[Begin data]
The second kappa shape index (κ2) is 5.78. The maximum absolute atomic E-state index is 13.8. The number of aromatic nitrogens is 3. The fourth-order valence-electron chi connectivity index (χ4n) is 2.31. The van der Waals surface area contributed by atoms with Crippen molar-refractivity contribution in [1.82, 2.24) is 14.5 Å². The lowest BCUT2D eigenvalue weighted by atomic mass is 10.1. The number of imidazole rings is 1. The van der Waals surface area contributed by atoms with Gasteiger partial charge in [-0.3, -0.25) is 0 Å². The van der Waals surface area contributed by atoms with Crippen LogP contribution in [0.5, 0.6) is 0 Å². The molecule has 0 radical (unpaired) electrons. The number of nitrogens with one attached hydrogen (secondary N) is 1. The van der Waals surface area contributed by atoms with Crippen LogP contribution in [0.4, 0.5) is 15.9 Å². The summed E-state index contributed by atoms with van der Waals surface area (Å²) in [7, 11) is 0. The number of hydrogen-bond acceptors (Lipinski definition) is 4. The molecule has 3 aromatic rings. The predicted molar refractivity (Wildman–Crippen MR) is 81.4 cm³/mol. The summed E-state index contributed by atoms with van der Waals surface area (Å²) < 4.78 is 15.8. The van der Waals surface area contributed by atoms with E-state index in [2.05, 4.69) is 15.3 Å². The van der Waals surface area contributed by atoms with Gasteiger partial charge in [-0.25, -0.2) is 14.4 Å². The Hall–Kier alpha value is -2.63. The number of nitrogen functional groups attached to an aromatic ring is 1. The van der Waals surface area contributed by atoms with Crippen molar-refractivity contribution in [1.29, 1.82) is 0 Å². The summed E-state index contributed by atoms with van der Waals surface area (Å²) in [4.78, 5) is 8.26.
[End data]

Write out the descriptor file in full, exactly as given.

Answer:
The second kappa shape index (κ2) is 5.78. The maximum absolute atomic E-state index is 13.8. The number of aromatic nitrogens is 3. The fourth-order valence-electron chi connectivity index (χ4n) is 2.31. The van der Waals surface area contributed by atoms with Crippen molar-refractivity contribution in [1.82, 2.24) is 14.5 Å². The lowest BCUT2D eigenvalue weighted by atomic mass is 10.1. The number of imidazole rings is 1. The van der Waals surface area contributed by atoms with Gasteiger partial charge in [-0.3, -0.25) is 0 Å². The van der Waals surface area contributed by atoms with Crippen LogP contribution in [0.5, 0.6) is 0 Å². The molecule has 0 radical (unpaired) electrons. The number of nitrogens with one attached hydrogen (secondary N) is 1. The van der Waals surface area contributed by atoms with Crippen LogP contribution in [0.4, 0.5) is 15.9 Å². The summed E-state index contributed by atoms with van der Waals surface area (Å²) in [7, 11) is 0. The number of hydrogen-bond acceptors (Lipinski definition) is 4. The molecule has 3 aromatic rings. The predicted molar refractivity (Wildman–Crippen MR) is 81.4 cm³/mol. The summed E-state index contributed by atoms with van der Waals surface area (Å²) < 4.78 is 15.8. The van der Waals surface area contributed by atoms with E-state index in [2.05, 4.69) is 15.3 Å². The van der Waals surface area contributed by atoms with Gasteiger partial charge in [-0.25, -0.2) is 14.4 Å². The Hall–Kier alpha value is -2.63. The number of nitrogen functional groups attached to an aromatic ring is 1. The van der Waals surface area contributed by atoms with Crippen molar-refractivity contribution in [1.29, 1.82) is 0 Å². The summed E-state index contributed by atoms with van der Waals surface area (Å²) in [4.78, 5) is 8.26.